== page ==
When World War I era machine guns were being tried for use on aircraft, the Lewis gun was found not to be usable with a gun synchronizer for forward firing through the propeller, due to its firing cycle starting with an open bolt. The Maxim style arms used by both the Allies, as the Vickers machine gun and Central Powers, as both the rectangular-receiver lMG 08 and lightened-receiver LMG 08/15 Spandau gun, and Parabellum LMG 14 gun — as well as the improvements introduced by Swedish armaments designer Carl Gustave Swebilius to the American M1895 Colt–Browning machine gun for aircraft use, creating the M1917 and M1918 Marlin machine guns for the USAAS in World War I — all fired with a cycle starting with a closed bolt, and since the bullet firing from the gun started the firing cycle, it was much easier to set the synchronizer to trigger the gun only when the propeller's blade was not directly in front of the gun's muzzle.

Hell-Fire trigger

A Hell-Fire trigger is a device that allows a semi-automatic firearm to fire at a rate approaching that of a fully automatic firearm. The Hell-Fire trigger system is ATF legal. The Hell-Fire installs in seconds and clamps to the trigger guard behind the trigger. It has a "finger" that presses against the back of the trigger. The net effect of this is to increase the force that attempts to return the trigger to its forward position. For operation, the gun is held loosely with the non-trigger hand and the trigger finger held stiffly. When firing commences, the weapon will recoil and the device is pressed against the trigger. The tension arm in the device causes the gun to move forward again, causing the trigger to be pressed against the trigger finger again. The system utilizes the gun's own recoil and inertia. This rapid firing prevents aiming with the sights, making accurate shooting impossible.Technically, the firearm is not altered. As in all semi-automatic firearms, only one round is fired with every stroke of the trigger.

The Hell-Fire trigger was used, with a pair of TEC-9 pistols, by the perpetrator of a 1993 mass shooting that killed nine people. Separately, David Koresh, leader of the Branch Davidians, reportedly told authorities that he utilized semi-automatic guns with the part installed.


Hellfire may refer to:

The fires of Hell or lake of fire, terms used to describe Hell. Also sometimes referred to as "The Flame of The Dead" Due to its links to the underworld.

John T. Kewish

John T. Kewish was an American inventor and the principal creator of the primer actuated machine gun in 1918, covered by U.S. patent no. 1,472,126. John C. Garand was assigned 25% as co-inventor. Kewish was also a contributor to several later automatic firearm developments.

Kel-Tec SUB-2000

The SUB-2000 is a pistol-caliber carbine manufactured by Kel-Tec CNC Industries of Cocoa, Florida, United States. The rifle is a blowback operated, semi-automatic firearm with its operating spring located in the tubular stock.

The weapon feeds from a grip-located magazine well, using magazines designed for popular models of various other manufacturer's handguns, and is an inexpensive carbine. The distinguishing characteristic of this rifle is that it folds in half, for storage and transportation, and its slim profile compared to other rifles. The benefit of the weapon accepting magazines made for other manufacturer's popular handguns is so the user can choose a version of the weapon that allows them to share magazines and ammunition between both the user's sidearm and the Sub-2000 carbine. The main advantages of a carbine in a pistol caliber over a handgun include the increased sight radius which aids with accurate shooting; the long barrel more efficiently captures burning powder which increases projectile velocity; and more points of contact between the shooter and weapon which increases stability.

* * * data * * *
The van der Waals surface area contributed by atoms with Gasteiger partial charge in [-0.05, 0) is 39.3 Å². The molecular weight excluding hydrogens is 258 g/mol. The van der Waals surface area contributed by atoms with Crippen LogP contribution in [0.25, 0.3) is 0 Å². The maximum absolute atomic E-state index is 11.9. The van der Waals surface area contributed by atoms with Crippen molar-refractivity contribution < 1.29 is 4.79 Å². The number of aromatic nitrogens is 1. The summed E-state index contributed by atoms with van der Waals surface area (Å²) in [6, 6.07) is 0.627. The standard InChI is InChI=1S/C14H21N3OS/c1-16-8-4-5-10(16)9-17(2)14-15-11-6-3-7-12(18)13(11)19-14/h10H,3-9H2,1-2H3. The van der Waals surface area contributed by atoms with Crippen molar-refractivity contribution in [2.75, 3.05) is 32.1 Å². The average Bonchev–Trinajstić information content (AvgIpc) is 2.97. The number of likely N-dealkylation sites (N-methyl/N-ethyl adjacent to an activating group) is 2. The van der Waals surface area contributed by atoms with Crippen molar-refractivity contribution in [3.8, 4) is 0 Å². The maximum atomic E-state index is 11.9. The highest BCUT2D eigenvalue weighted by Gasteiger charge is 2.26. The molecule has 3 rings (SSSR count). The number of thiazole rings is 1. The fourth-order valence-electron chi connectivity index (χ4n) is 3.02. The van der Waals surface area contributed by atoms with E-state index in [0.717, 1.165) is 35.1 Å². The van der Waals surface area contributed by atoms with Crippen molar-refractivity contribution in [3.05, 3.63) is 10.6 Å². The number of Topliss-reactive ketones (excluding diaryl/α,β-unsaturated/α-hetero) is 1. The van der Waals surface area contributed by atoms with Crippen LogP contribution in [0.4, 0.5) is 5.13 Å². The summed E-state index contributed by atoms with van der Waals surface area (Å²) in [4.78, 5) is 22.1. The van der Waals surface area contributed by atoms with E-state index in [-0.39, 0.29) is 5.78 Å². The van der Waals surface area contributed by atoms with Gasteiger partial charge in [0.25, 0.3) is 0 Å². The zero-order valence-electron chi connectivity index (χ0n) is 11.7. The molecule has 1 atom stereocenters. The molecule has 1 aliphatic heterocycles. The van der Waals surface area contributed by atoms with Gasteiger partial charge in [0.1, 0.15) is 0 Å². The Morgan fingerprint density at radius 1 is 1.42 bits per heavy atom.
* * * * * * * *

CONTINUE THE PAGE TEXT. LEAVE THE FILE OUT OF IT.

Medium machine gun

A medium machine gun (MMG), in modern terms, usually refers to a belt-fed automatic firearm firing a full-power rifle cartridge.

Military-style semi-automatic

Military style semi-automatic firearm is a phrase used in New Zealand to describe semi-automatic firearms usually known as assault weapons in the United States. The phrase is often abbreviated as military style semi-automatic or MSSA. A New Zealand firearms licence holder requires an E Category endorsement on their licence before they can possess this type of firearm and a Police issued permit to procure each firearm is required. Some semi-automatic firearms that have been sold in a sporting configuration, so that they can be possessed by a person holding a standard firearms licence, without endorsements, can be converted to an MSSA simply by adding or changing one part, such as a larger magazine or flash suppressor. If a person intends to convert an A Category firearm they already possess they need to obtain an E Category endorsement before making the conversion to their firearm, because merely having parts in the person's possession to make the conversion possible makes an A Category semi-automatic firearm an MSSA.The phrase was introduced as part of the 1992 amendment to the Arms Act that was intended to impose stricter controls on military style semi-automatic firearms following the 1990 Aramoana massacre where a lone gunman, who held a lifetime firearms licence, killed 13 people using several different firearms, including a semi-automatic rifle that he fired from the hip at police. Arriving at a clear definition and common understanding of which semi-automatic firearms have a military style configuration has dominated debate about gun control legislation in New Zealand since 1992.